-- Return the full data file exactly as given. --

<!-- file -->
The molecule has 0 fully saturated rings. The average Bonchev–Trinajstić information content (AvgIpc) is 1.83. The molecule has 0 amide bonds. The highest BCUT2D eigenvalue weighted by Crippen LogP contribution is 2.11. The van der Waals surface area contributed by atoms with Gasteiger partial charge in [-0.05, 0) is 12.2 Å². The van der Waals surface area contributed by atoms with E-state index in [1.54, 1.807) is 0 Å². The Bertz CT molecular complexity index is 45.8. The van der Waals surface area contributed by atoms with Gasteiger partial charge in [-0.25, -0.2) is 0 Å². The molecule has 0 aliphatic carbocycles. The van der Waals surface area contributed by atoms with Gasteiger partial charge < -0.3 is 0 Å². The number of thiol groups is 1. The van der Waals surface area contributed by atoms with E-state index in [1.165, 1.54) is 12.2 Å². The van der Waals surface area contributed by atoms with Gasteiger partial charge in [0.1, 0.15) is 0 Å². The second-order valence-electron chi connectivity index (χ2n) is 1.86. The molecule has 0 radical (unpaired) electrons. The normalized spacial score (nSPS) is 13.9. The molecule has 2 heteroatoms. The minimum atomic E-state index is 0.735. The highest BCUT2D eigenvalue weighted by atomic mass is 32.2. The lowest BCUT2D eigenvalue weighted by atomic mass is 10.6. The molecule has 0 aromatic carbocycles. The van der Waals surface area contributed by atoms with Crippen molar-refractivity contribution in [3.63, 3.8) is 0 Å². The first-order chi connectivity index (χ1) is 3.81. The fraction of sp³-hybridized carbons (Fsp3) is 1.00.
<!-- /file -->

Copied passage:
The molecule has 0 fully saturated rings. The average Bonchev–Trinajstić information content (AvgIpc) is 1.83. The molecule has 0 amide bonds. The highest BCUT2D eigenvalue weighted by Crippen LogP contribution is 2.11. The van der Waals surface area contributed by atoms with Gasteiger partial charge in [-0.05, 0) is 12.2 Å². The van der Waals surface area contributed by atoms with E-state index in [1.54, 1.807) is 0 Å². The Bertz CT molecular complexity index is 45.8. The van der Waals surface area contributed by atoms with Gasteiger partial charge in [-0.25, -0.2) is 0 Å². The molecule has 0 aliphatic carbocycles. The van der Waals surface area contributed by atoms with Gasteiger partial charge < -0.3 is 0 Å². The number of thiol groups is 1. The van der Waals surface area contributed by atoms with E-state index in [1.165, 1.54) is 12.2 Å². The van der Waals surface area contributed by atoms with Gasteiger partial charge in [0.1, 0.15) is 0 Å². The second-order valence-electron chi connectivity index (χ2n) is 1.86. The molecule has 0 radical (unpaired) electrons. The normalized spacial score (nSPS) is 13.9. The molecule has 2 heteroatoms. The minimum atomic E-state index is 0.735. The highest BCUT2D eigenvalue weighted by atomic mass is 32.2. The lowest BCUT2D eigenvalue weighted by atomic mass is 10.6. The molecule has 0 aromatic carbocycles. The van der Waals surface area contributed by atoms with Crippen molar-refractivity contribution in [3.63, 3.8) is 0 Å². The first-order chi connectivity index (χ1) is 3.81. The fraction of sp³-hybridized carbons (Fsp3) is 1.00.